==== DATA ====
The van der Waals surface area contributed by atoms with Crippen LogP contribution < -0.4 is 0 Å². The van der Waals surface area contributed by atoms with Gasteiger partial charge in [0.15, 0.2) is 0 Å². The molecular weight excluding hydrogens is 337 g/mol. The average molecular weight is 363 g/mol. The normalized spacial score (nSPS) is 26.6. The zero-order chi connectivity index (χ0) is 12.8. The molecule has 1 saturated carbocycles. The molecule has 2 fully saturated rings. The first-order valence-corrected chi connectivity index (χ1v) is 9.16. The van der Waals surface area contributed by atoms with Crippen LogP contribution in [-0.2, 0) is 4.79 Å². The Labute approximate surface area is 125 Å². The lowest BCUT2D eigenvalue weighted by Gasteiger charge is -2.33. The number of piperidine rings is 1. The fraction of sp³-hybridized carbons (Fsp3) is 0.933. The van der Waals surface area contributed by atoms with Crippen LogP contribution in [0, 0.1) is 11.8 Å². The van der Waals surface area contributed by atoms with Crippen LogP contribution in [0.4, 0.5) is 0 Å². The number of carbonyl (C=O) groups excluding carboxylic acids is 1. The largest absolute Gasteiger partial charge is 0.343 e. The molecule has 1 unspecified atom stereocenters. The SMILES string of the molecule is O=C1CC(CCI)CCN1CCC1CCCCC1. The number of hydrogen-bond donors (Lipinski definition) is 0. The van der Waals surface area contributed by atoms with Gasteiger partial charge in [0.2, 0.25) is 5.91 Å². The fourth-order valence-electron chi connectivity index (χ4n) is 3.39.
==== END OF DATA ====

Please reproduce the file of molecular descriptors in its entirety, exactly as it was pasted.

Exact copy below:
The van der Waals surface area contributed by atoms with Crippen LogP contribution < -0.4 is 0 Å². The van der Waals surface area contributed by atoms with Gasteiger partial charge in [0.15, 0.2) is 0 Å². The molecular weight excluding hydrogens is 337 g/mol. The average molecular weight is 363 g/mol. The normalized spacial score (nSPS) is 26.6. The zero-order chi connectivity index (χ0) is 12.8. The molecule has 1 saturated carbocycles. The molecule has 2 fully saturated rings. The first-order valence-corrected chi connectivity index (χ1v) is 9.16. The van der Waals surface area contributed by atoms with Crippen LogP contribution in [-0.2, 0) is 4.79 Å². The Labute approximate surface area is 125 Å². The lowest BCUT2D eigenvalue weighted by Gasteiger charge is -2.33. The number of piperidine rings is 1. The fraction of sp³-hybridized carbons (Fsp3) is 0.933. The van der Waals surface area contributed by atoms with Crippen LogP contribution in [0, 0.1) is 11.8 Å². The van der Waals surface area contributed by atoms with Crippen LogP contribution in [0.4, 0.5) is 0 Å². The number of carbonyl (C=O) groups excluding carboxylic acids is 1. The largest absolute Gasteiger partial charge is 0.343 e. The molecule has 1 unspecified atom stereocenters. The SMILES string of the molecule is O=C1CC(CCI)CCN1CCC1CCCCC1. The number of hydrogen-bond donors (Lipinski definition) is 0. The van der Waals surface area contributed by atoms with Gasteiger partial charge in [0.2, 0.25) is 5.91 Å². The fourth-order valence-electron chi connectivity index (χ4n) is 3.39.